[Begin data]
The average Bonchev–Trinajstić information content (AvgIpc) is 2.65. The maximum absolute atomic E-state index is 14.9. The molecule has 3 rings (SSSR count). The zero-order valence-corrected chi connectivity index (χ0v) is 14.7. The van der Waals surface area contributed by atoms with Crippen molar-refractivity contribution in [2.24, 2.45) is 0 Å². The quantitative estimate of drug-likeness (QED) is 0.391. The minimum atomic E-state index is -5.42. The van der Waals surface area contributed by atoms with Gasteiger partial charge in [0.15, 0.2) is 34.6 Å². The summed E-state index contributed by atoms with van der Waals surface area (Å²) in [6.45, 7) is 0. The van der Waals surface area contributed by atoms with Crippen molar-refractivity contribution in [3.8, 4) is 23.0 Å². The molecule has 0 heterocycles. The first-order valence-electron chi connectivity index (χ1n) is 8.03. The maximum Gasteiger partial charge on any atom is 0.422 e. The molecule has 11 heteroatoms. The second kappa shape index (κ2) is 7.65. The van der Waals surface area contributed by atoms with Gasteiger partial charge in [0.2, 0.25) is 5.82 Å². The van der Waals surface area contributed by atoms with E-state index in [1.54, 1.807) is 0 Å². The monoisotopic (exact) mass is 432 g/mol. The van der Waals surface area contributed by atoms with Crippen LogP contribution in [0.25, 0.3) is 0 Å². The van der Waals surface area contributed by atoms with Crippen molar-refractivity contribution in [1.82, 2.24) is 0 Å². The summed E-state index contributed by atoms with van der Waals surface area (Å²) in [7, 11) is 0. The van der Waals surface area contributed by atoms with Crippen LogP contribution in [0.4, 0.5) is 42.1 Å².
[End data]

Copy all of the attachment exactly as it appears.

The average Bonchev–Trinajstić information content (AvgIpc) is 2.65. The maximum absolute atomic E-state index is 14.9. The molecule has 3 rings (SSSR count). The zero-order valence-corrected chi connectivity index (χ0v) is 14.7. The van der Waals surface area contributed by atoms with Crippen molar-refractivity contribution in [2.24, 2.45) is 0 Å². The quantitative estimate of drug-likeness (QED) is 0.391. The minimum atomic E-state index is -5.42. The van der Waals surface area contributed by atoms with Gasteiger partial charge in [0.15, 0.2) is 34.6 Å². The summed E-state index contributed by atoms with van der Waals surface area (Å²) in [6.45, 7) is 0. The van der Waals surface area contributed by atoms with Crippen molar-refractivity contribution in [3.8, 4) is 23.0 Å². The molecule has 0 heterocycles. The first-order valence-electron chi connectivity index (χ1n) is 8.03. The maximum Gasteiger partial charge on any atom is 0.422 e. The molecule has 11 heteroatoms. The second kappa shape index (κ2) is 7.65. The van der Waals surface area contributed by atoms with Gasteiger partial charge in [0.2, 0.25) is 5.82 Å². The van der Waals surface area contributed by atoms with E-state index in [1.54, 1.807) is 0 Å². The monoisotopic (exact) mass is 432 g/mol. The van der Waals surface area contributed by atoms with Crippen LogP contribution in [0.25, 0.3) is 0 Å². The van der Waals surface area contributed by atoms with Crippen molar-refractivity contribution in [1.82, 2.24) is 0 Å². The summed E-state index contributed by atoms with van der Waals surface area (Å²) in [7, 11) is 0. The van der Waals surface area contributed by atoms with Crippen LogP contribution in [0.4, 0.5) is 42.1 Å².